# Listen With Others

## Listener 4177, Number Plates: A Setter’s Blog by Xanthippe

Posted by Listen With Others on 10 March 2012

The inspiration for this puzzle was due to the wonderful Derek Arthur. In 2010 he wrote that he was short of ‘entertaining numerical puzzles at the easier end of the spectrum’. I’m not sure if this was at the easier end of the spectrum, but I hope it was entertaining to most. Anyway, I decided that I’d try my hand. It was always going to be a combination of numbers and letters (probably because I tend to prefer letter puzzles).

As with all puzzles an idea is required — I settled on States early on (it’s a theme I used in my second ever puzzle — Unzipped in The Independent Saturday Magazine Puzzle in the mid 90s). I played around with conventional grids but nothing really worked, and lots of 2-digit entries is not good. After some time away from it I settled on number plates — there’s no connection but I figured that the similar sounds might help, the giveaway 50 entries was not part of the puzzle at this point as you’ll see later. I’m usually pretty good at getting the idea into a grid provided I’ve got enough flexibility, and so it proved. It was pleasing to get the 50 states into the grid with 12 plates.

Next for the clueing. This was interesting as you have to devise a way of giving enough information that the solver can get the solution (without the need for anything more than a calculator and logic — something Derek favoured and so do I) but not too much information that the answers just get written in all over the grid (I expect the ideal would be a single logical solving path). With flexibility as to how the across entries were divided, I gradually worked through looking for connections with primes as ever proving very useful (I was not pleased that there was a 4 digit prime, as this is not easily checked with a calculator — however, it was not needed to get to the solution, other than that the last digit had to be odd). Eventually I had a set of clues I believed worked.

For my letter puzzles I’ve never used a test solver (probably because when I started setting I didn’t know anybody suitable — however, my wife does get asked regularly whether a particular string of words makes sense for clue surfaces). For numericals, I realised that a test solver was crucial as if you make a mistake in the logic the whole thing falls to pieces. I asked the crossword community and received many kind offers — Mr E was first off the mark (!). After a little while he came back saying he was stuck — sure enough I’d said an entry was odd when it was even, doh! Fortunately, Mr E stuck with me and made many good suggestions, particularly with the preamble (he suggested I could make the definitions more difficult but I decided not to, as I wanted solvers who were struggling with the solution to be able to get extra help if needed from the definitions). He was positive about the puzzle and noticed that the other 12 states were coded in the puzzle in the number part of the plates. My initial intent had been not to mention this. He also commented that the best puzzles have a final twist and if I could work this in so that the solver needed to realise the missing 12 states were there, this would be good.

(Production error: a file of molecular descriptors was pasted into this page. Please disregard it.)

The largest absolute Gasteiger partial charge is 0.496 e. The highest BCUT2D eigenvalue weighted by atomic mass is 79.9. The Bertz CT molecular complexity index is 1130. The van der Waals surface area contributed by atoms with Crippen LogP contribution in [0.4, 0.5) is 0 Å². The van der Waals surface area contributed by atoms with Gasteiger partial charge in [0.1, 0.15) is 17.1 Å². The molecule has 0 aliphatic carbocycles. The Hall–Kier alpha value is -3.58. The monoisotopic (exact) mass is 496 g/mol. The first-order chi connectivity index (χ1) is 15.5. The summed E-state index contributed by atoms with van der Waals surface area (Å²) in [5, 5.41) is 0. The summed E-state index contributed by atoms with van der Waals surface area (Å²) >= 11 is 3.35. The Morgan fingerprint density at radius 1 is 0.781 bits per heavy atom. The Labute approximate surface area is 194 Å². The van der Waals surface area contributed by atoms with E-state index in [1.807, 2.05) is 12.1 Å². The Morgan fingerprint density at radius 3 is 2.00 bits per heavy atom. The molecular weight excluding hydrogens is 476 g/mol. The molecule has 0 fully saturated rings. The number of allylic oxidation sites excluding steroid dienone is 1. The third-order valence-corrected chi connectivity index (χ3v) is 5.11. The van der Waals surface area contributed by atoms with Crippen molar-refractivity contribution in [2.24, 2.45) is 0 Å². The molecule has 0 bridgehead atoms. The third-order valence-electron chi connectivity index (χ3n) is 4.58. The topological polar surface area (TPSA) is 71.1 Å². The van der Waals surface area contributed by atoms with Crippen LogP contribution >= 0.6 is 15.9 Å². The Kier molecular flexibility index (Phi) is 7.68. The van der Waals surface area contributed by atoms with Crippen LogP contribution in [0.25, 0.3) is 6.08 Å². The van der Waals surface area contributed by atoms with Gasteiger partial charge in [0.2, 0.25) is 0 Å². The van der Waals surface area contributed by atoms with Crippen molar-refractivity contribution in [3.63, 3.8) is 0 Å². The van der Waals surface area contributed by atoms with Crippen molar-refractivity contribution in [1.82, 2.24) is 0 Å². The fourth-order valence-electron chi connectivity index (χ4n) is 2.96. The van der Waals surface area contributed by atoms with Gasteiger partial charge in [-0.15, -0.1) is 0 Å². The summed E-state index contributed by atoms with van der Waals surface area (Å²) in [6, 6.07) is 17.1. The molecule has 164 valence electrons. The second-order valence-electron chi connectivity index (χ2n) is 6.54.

I looked for some time at adding an ambiguity in the number parts of the plates but realised that this would only be possible with major rework — I didn’t fancy that! However, with relatively little change I realised I could introduce the ambiguity that ended up in the final puzzle and off it went to the vetters just over a year ago.

I was delighted when the vetters came back at the end of last year to say they were going to publish it. The main changes were improvement to the notation and a change to explicitly tell solvers where the other 12 thematic entries were (my original wording was ‘Solvers must resolve an ambiguity so that the completed grid is thematically complete’). I said I preferred the original wording (mainly I think because it didn’t point solvers to 50 which leads quickly to US states). However, bearing in mind some of the feedback I’ve had regarding the ambiguity, I think the vetters’ wisdom has saved me from significant ire!

It’s interesting that many of those who were not happy about the square root ambiguity seem to be mathematicians! I decided to ask my son (who’s 13) what the square root of 25 was and he said 5; anything else I asked, to which, without much thought, he said -5. For those who didn’t like the ambiguity, I apologise, but I hope that it was worth it for those who found the ambiguity an enjoyable additional PDM.

Thank you for all the feedback. As to whether I’ll write another numerical — initially it was no, fun though it was I prefer letter puzzles. However, then I had another idea….

Xanthippe

1. ### John Stablersaid

I thought the ambiguity was whether to put ADD or AND in row 9, either of which could be defined by “join”. I put AND, giving NE for the down-entry state. To avoid duplication in column 2, cells 4 & 5 I put DE, giving ID in row 4. Isn’t this valid?
However I fell into the trap of putting 2109 in row 7, giving NM instead of NY, not spotting the duplication in row 4.

2. ### Paul Taylor (@aPaulTaylor)said

If anyone’s after further number-crossword fun, me and my co-crossworder @stecks have made a little one as part of her occasional puzzle enterprise Puzzlebomb: